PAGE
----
Last week I was having a discussion with Valerie Skinner on aggregating and viewing activity across My developerworks. Valerie was experimenting with Atom feeds to keep up with a cross section of My dW activity, that while not directly related, was meaningful to her. One overlooked strength of Lotus Connections is the incredible Atom feed support the product offers out of the box. By leveraging these feeds, developers can create custom web pages or applications based on the data contained within Connections. A good example of this is our own developerWorks Overview page, where we aggregate and display community artifacts such as blog entries, groups, and members.
My conversation with Valerie got me thinking about my own needs; in addition to keeping up with my Network here at My dW, I also act as an admin for the My dW blogs application, and I'm an owner of the My dW feedback group. I thought it would be very useful to have a single view where I could monitor new activity, or be notified of updates to areas i need to be responsive to, like the Feedback group message board.
Now I could sit down and develop a JSP application similar to what enables the dW Overview page, but this would be overkill. Instead, I decided a simple feed aggregator would suffice nicely for my basic needs.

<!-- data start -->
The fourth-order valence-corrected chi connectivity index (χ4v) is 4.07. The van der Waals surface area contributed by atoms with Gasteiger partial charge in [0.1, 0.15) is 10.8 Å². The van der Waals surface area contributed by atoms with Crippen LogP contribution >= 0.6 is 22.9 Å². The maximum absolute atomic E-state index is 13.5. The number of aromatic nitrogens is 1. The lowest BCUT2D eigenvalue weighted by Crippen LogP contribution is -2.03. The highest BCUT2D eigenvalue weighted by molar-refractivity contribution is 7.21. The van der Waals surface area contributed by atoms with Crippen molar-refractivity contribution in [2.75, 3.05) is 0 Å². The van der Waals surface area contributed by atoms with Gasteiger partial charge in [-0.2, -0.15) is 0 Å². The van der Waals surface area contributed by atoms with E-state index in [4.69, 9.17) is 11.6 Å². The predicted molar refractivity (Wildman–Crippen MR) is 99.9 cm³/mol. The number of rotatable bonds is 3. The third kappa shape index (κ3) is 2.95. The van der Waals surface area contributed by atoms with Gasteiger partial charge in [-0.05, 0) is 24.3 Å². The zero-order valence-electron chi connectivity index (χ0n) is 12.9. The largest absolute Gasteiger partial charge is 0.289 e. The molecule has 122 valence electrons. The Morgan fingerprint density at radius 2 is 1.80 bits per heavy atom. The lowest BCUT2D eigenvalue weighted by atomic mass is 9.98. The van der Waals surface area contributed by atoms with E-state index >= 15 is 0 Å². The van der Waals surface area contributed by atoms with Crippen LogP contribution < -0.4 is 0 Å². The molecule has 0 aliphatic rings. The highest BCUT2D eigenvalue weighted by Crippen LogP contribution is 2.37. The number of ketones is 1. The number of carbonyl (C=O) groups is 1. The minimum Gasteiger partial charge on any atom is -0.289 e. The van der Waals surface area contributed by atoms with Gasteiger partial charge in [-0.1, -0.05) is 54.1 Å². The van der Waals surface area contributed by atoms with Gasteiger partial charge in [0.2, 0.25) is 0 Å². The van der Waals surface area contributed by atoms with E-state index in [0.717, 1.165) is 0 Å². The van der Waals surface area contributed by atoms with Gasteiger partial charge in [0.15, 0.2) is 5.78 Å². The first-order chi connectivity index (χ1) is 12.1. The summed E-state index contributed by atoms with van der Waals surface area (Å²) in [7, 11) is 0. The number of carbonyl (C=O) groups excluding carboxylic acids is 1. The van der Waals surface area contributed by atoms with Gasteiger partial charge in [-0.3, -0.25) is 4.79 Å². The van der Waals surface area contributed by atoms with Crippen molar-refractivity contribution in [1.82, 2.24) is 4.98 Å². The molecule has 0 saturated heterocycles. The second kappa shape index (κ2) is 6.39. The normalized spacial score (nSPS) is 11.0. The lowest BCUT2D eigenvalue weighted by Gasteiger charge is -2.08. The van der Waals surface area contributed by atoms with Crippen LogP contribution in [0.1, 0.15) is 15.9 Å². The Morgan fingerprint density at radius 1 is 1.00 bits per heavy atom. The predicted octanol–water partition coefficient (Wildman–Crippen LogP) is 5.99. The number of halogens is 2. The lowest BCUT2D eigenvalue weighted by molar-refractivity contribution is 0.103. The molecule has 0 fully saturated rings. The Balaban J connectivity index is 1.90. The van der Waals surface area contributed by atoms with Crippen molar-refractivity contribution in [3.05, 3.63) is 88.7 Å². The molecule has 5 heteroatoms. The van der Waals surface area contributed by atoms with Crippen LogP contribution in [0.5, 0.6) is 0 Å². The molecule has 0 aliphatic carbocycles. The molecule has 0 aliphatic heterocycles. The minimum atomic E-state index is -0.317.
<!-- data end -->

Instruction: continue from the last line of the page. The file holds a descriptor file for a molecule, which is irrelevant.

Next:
Here are the steps I took to construct a simple, but useful aggregated view of My dW activity meaningful to me:
Step 1: identify meaningful feeds. In my case, I wanted to follow activity for:
* New blog entries that are published on My dW * New message board entries created on the dW Feedback group * New members joining the dW Feedback group * New messages written on my profile board * New comments posted to my blog or the dW Enthusiasts blog * New activity on the dW Home Public updates river of news (mainly for testing)
Step 2: Collect the Feed subscriptions... Lotus Connections makes this easy by publishing the feed URL within each page
The Google Reader Watcher Firefox plug-in places a icon in the lower right hand corner of your browser window. When you hover your mouse pointer over the icon, a popup displays the number of unread entries you have for each feed you are following.
If your a community manager, marketing specialist, or just a social geek with your hands into lots of diverse areas within developerWorks, you may want to setup something similar. It is easy, quick, and effective!
I just reviewed the itinerary.. and it appears to be gearing up as an action packed conference! Here at developerWorks we use Lotus Connections as the backbone of our community applications, and we have learned a few tricks on how to make Connections a truly stand-out social offering. Well guess what? We are sending Nick Poore and Jay Allen, the developerWorks Application Architects responsible for developing these neat Connections tricks to Lotusphere 2010, where they will reveal all at a jumpstart session!
Here are the session details:
4:00pm - 6:00pm
Ten Innovative Ways to Customize the IBM Lotus Connections Environment
developerWorks application engineers will offer first-hand guidance on
innovative ways to customize Lotus Connections 2.5. Topics include
optimization, migrating existing content to Lotus Connections 2.5,
configuring specific applications, customizing the native user
interface, enabling single sign-on, building custom widgets,
incremental profiling, plus numerous unique solutions that helped
create the "World's Geekiest Social Network". This is a "can’t miss"